Tag Archives: loss

Love is Grief is Love is…

You can’t breathe. You can’t sleep. Thoughts of your dear one consume every moment you’re awake and asleep.

GRIEF comes slowly. It knocks softly on the door, at first. Then, it becomes more insistent as the weeks and months go by, until it hits you in the face: It is Grief, and it is here.

Grief comes quickly. You are walking along, minding your own business. Everything is fine with the world, and then, Bam! There is Grief. It is shocking in its intensity. You try to deny it, but all the signs are there, and it cannot be denied. Sudden Grief can only be accepted, and only by those who are strong enough to handle its bombshell.

Grief affects every single cell in your body. You can’t breathe. You can’t sleep. You can’t eat (or you eat more than you should). Thoughts of Grief and of the one you Lost consume every moment while you’re awake and while you sleep.

Grief makes you think you’re going crazy. Your thoughts become irrational. You think of the past and of the future. Even when you want to concentrate on the moment, the enormity of Grief makes it difficult.

Why Grief, you wonder? Why Grief now? Is this really real? This feels too horrible to be true. The intensity of Grief stops you in your tracks. It wants your undivided attention. No longer can you spend time on the mundane. Grief must be dealt with—must be processed—first.

You who can process Grief can move forward into a new, peaceful coexistence with the one you Lost. You who deny Grief are stuck in its grasp. Even though a tranquil life is ahead, it is around a bend in the road. Processing Grief places you at the bend, and that is where you can see your new life. The one you Lost is there and brings beauty to your life. You can breathe and function again. And yes, there is Love off in the distance when the time is right and not a moment before.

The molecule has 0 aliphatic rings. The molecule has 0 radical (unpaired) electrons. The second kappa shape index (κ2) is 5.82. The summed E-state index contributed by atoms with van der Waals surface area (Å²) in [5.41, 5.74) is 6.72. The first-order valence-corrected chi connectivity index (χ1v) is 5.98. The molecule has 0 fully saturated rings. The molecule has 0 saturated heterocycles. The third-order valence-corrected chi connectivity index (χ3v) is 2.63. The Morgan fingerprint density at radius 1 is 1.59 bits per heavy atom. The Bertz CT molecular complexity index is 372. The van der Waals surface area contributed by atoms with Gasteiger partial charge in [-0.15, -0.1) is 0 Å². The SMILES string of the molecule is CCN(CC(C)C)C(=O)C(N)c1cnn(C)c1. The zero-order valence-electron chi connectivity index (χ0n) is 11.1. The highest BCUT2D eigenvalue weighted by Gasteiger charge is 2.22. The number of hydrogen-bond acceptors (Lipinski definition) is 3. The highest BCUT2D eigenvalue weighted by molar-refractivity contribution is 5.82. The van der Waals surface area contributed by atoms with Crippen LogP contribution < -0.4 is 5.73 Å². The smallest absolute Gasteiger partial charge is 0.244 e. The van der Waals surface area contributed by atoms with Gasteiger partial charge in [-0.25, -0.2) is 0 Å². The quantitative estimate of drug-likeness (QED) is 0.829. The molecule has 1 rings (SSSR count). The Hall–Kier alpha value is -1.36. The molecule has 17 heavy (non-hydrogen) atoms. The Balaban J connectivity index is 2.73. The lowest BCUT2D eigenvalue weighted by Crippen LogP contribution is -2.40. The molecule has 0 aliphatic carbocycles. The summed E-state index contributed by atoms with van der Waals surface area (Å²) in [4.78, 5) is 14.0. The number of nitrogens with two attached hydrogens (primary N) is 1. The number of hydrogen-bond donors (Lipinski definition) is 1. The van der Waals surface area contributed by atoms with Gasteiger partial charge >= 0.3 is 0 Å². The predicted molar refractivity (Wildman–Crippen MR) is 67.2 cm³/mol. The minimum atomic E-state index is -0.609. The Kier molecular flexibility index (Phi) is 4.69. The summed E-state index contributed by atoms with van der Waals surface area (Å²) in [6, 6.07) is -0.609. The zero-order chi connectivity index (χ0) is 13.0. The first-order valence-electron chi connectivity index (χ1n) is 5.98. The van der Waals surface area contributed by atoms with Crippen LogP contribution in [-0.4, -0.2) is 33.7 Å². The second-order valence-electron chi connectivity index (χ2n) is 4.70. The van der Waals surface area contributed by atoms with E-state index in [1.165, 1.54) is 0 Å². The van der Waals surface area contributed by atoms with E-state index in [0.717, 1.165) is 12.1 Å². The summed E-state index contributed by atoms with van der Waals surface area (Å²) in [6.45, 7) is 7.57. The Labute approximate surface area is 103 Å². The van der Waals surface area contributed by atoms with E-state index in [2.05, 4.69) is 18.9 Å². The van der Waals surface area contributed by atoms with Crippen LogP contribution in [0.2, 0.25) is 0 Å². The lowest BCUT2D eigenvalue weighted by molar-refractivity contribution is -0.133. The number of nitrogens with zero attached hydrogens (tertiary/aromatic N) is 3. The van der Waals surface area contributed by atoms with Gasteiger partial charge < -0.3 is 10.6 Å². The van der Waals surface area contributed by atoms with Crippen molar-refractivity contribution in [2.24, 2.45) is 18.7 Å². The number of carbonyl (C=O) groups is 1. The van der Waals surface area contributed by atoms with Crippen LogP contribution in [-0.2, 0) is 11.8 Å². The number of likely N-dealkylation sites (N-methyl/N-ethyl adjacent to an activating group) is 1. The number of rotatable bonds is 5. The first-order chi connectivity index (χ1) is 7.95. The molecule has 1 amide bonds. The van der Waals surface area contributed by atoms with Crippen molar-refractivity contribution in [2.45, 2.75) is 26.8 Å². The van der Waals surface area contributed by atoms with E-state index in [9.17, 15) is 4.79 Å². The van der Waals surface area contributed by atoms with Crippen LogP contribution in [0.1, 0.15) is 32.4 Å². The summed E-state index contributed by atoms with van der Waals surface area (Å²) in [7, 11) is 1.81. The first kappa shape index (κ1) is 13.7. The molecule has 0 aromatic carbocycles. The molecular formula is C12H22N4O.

Grief is what it is. Accepting and embracing Grief make it real. When Grief arrives, invite it in. Let it stay as long as it wants to. Don’t speed it up. Don’t slow it down. Let it take you on the journey you need. Grief is not an anomaly. It is not abnormal. It is not an exception to Life’s rules. It is not to be denied. Whether Grief arrives slowly or quickly, it is meant to be embraced and integrated. Grief will forever change you for the better, if only you will let it.

 

LOVE comes slowly. It knocks softly on the door, at first. Then, it becomes more insistent as the weeks and months go by, until it hits you in the face: It is Love, and it is here.

Love comes quickly. You are walking along, minding your own business. Everything is fine with the world, and then, Bam! There is Love. It is shocking in its intensity. You try to deny it, but all the signs are there, and it cannot be denied. Sudden Love can only be accepted, and only by those who are strong enough to handle its bombshell.

Love affects every single cell in your body. You can’t breathe. You can’t sleep. You can’t eat (or you eat more than you should). Thoughts of Love and of the one you Found consume every moment while you’re awake and while you sleep.

Love makes you think you’re going crazy. Your thoughts become irrational. You think of the past and of the future. Even when you want to concentrate on the moment, the enormity of Love makes it difficult.

Why Love, you wonder? Why Love now? Is this really real? This feels too wonderful to be true. The intensity of Love stops you in your tracks. It wants your undivided attention. No longer can you spend time on the mundane. Love must be dealt with—must be processed—first.